We need the perpendicular distance (90 degree).
So we draw a right triangle- with a 30 degree base angle and a hypotenuse of 4ft.
To find DISTANCE/load we'll use the cosine function.
Cos 30 = Dload / Hyp.
30 = .866
.866 = Dload / 4ft
Next we plug in the numbers
= F x D
M = 10# x 3.464 ft
M = 34.64ft pounds or 34.64 ft#
Now for the boom. It
weighs 11# so we have to find M/boom
M = F x D
We know the force is 11#, and the distance
is measured at right angles from the line of force to the pivot. So where's the line of force?
For the bucket, the line of force went through the center of mass, or the center of gravity (CG)
of the bucket- that makes sense.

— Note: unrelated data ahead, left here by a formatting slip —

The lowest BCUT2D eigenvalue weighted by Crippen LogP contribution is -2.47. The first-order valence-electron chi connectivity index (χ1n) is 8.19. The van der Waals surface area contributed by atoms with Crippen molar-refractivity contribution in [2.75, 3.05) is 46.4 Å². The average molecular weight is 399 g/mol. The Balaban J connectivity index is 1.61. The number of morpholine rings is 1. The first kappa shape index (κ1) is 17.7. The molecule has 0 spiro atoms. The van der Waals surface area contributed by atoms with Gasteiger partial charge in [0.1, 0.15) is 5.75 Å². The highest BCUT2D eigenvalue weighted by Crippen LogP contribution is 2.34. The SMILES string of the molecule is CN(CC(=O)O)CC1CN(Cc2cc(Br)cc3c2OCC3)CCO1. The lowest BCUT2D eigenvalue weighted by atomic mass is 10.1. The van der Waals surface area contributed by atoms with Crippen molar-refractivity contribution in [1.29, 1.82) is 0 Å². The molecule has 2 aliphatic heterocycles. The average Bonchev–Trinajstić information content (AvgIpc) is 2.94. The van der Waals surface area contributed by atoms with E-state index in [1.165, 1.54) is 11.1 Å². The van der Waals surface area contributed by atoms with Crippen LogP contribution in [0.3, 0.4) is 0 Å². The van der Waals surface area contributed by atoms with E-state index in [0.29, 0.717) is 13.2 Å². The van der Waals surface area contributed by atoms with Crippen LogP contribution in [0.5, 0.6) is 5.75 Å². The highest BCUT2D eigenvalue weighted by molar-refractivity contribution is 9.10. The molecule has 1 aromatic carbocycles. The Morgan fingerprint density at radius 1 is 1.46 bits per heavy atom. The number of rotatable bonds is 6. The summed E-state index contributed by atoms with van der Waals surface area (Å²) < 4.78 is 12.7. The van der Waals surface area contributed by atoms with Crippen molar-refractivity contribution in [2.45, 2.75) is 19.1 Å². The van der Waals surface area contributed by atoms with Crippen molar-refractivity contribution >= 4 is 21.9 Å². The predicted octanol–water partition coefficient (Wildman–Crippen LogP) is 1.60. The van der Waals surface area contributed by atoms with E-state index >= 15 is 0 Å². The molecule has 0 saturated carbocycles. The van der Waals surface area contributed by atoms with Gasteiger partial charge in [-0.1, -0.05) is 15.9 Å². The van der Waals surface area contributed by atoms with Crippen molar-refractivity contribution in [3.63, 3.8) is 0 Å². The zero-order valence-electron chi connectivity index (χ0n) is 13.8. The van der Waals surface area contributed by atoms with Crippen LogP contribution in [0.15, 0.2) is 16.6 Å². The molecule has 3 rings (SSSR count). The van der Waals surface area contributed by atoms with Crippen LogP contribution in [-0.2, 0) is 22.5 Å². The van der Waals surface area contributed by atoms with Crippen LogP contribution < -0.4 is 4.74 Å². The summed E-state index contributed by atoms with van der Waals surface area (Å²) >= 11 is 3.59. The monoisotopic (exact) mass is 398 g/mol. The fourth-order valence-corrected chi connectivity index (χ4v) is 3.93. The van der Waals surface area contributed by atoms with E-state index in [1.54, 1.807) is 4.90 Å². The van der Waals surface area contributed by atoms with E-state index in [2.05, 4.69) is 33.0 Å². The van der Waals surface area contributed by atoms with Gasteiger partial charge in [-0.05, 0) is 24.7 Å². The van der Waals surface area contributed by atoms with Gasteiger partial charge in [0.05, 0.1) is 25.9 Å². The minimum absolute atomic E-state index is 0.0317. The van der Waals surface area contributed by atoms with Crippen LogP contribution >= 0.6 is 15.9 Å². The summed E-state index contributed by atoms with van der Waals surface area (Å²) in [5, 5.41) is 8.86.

Is the CG of the boom in the middle (halfway
up the length)? It would be if the weight of the boom were evenly distributed along
the length of the boom- but the tip of the boom is heavier ( it has all those pulleys and steel bolts, etc.
plus the jib.)
We found the CG of the boom to be 32" ( 2.6ft) from
Now we have a similar triangle with a 2.6ft. hyp.
To find DIST/boom
Cos 30 = Dboom / 2.6ft
Cos 30 = .866
.866 = Dboom /
D/boom = 2.25ft
M = F x D
M = 11# x 2.25ft
TOTAL M 24.75ft# + 34.64ft# = 59.39ft#
So the turning force(moment) that's trying to tip the crane over -the OTM- is almost 60ft#.
What's preventing this? - the righting moment- RM.